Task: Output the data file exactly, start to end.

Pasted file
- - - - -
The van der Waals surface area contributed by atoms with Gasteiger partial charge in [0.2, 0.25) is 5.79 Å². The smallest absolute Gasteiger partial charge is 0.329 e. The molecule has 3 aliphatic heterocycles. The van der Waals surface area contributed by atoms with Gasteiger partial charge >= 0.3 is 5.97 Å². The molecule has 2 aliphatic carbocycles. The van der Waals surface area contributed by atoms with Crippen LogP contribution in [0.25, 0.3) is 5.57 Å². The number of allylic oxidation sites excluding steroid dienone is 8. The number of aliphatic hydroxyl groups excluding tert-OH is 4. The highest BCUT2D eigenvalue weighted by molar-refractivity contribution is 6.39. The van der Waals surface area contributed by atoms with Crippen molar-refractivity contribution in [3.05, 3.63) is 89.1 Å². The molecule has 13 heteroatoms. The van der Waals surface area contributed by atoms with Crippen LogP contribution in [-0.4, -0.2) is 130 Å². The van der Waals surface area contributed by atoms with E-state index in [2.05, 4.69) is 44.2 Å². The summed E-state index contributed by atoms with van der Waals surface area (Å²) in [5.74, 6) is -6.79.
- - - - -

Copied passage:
The van der Waals surface area contributed by atoms with Gasteiger partial charge in [0.2, 0.25) is 5.79 Å². The smallest absolute Gasteiger partial charge is 0.329 e. The molecule has 3 aliphatic heterocycles. The van der Waals surface area contributed by atoms with Gasteiger partial charge >= 0.3 is 5.97 Å². The molecule has 2 aliphatic carbocycles. The van der Waals surface area contributed by atoms with Crippen LogP contribution in [0.25, 0.3) is 5.57 Å². The number of allylic oxidation sites excluding steroid dienone is 8. The number of aliphatic hydroxyl groups excluding tert-OH is 4. The highest BCUT2D eigenvalue weighted by molar-refractivity contribution is 6.39. The van der Waals surface area contributed by atoms with Crippen molar-refractivity contribution in [3.05, 3.63) is 89.1 Å². The molecule has 13 heteroatoms. The van der Waals surface area contributed by atoms with Crippen LogP contribution in [-0.4, -0.2) is 130 Å². The van der Waals surface area contributed by atoms with E-state index in [2.05, 4.69) is 44.2 Å². The summed E-state index contributed by atoms with van der Waals surface area (Å²) in [5.74, 6) is -6.79.